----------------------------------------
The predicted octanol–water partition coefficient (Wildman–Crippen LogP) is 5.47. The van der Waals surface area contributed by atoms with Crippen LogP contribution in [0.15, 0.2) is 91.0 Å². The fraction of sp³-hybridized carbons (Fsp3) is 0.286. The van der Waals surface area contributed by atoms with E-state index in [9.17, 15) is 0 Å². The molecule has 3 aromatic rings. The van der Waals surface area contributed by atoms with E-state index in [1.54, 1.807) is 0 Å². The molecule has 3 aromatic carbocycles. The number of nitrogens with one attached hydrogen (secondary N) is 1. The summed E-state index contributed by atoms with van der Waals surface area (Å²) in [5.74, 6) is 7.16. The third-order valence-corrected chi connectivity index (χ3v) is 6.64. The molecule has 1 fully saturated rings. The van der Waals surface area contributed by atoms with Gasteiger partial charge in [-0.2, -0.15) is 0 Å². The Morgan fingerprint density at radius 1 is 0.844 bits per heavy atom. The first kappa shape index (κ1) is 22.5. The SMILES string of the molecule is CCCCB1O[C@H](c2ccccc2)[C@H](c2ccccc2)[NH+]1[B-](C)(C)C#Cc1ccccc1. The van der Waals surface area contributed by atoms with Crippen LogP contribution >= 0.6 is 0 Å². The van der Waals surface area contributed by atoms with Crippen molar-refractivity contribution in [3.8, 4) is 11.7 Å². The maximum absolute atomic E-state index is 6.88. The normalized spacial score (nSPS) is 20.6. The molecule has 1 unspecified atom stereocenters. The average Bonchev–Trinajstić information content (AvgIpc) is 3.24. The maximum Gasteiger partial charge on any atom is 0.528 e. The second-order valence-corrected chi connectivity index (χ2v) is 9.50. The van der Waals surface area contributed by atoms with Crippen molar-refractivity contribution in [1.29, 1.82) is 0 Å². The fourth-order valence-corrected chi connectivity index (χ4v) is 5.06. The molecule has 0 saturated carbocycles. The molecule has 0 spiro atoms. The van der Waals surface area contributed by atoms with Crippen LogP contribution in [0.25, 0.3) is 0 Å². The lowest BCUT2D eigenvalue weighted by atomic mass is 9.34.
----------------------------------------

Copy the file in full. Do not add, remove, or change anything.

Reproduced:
The predicted octanol–water partition coefficient (Wildman–Crippen LogP) is 5.47. The van der Waals surface area contributed by atoms with Crippen LogP contribution in [0.15, 0.2) is 91.0 Å². The fraction of sp³-hybridized carbons (Fsp3) is 0.286. The van der Waals surface area contributed by atoms with E-state index in [9.17, 15) is 0 Å². The molecule has 3 aromatic rings. The van der Waals surface area contributed by atoms with E-state index in [1.54, 1.807) is 0 Å². The molecule has 3 aromatic carbocycles. The number of nitrogens with one attached hydrogen (secondary N) is 1. The summed E-state index contributed by atoms with van der Waals surface area (Å²) in [5.74, 6) is 7.16. The third-order valence-corrected chi connectivity index (χ3v) is 6.64. The molecule has 1 fully saturated rings. The van der Waals surface area contributed by atoms with Gasteiger partial charge in [-0.2, -0.15) is 0 Å². The Morgan fingerprint density at radius 1 is 0.844 bits per heavy atom. The first kappa shape index (κ1) is 22.5. The SMILES string of the molecule is CCCCB1O[C@H](c2ccccc2)[C@H](c2ccccc2)[NH+]1[B-](C)(C)C#Cc1ccccc1. The van der Waals surface area contributed by atoms with Crippen LogP contribution >= 0.6 is 0 Å². The van der Waals surface area contributed by atoms with Crippen molar-refractivity contribution in [3.8, 4) is 11.7 Å². The maximum absolute atomic E-state index is 6.88. The normalized spacial score (nSPS) is 20.6. The molecule has 1 unspecified atom stereocenters. The average Bonchev–Trinajstić information content (AvgIpc) is 3.24. The maximum Gasteiger partial charge on any atom is 0.528 e. The second-order valence-corrected chi connectivity index (χ2v) is 9.50. The van der Waals surface area contributed by atoms with Crippen molar-refractivity contribution in [1.29, 1.82) is 0 Å². The fourth-order valence-corrected chi connectivity index (χ4v) is 5.06. The molecule has 0 saturated carbocycles. The molecule has 0 spiro atoms. The van der Waals surface area contributed by atoms with Crippen LogP contribution in [0.25, 0.3) is 0 Å². The lowest BCUT2D eigenvalue weighted by atomic mass is 9.34.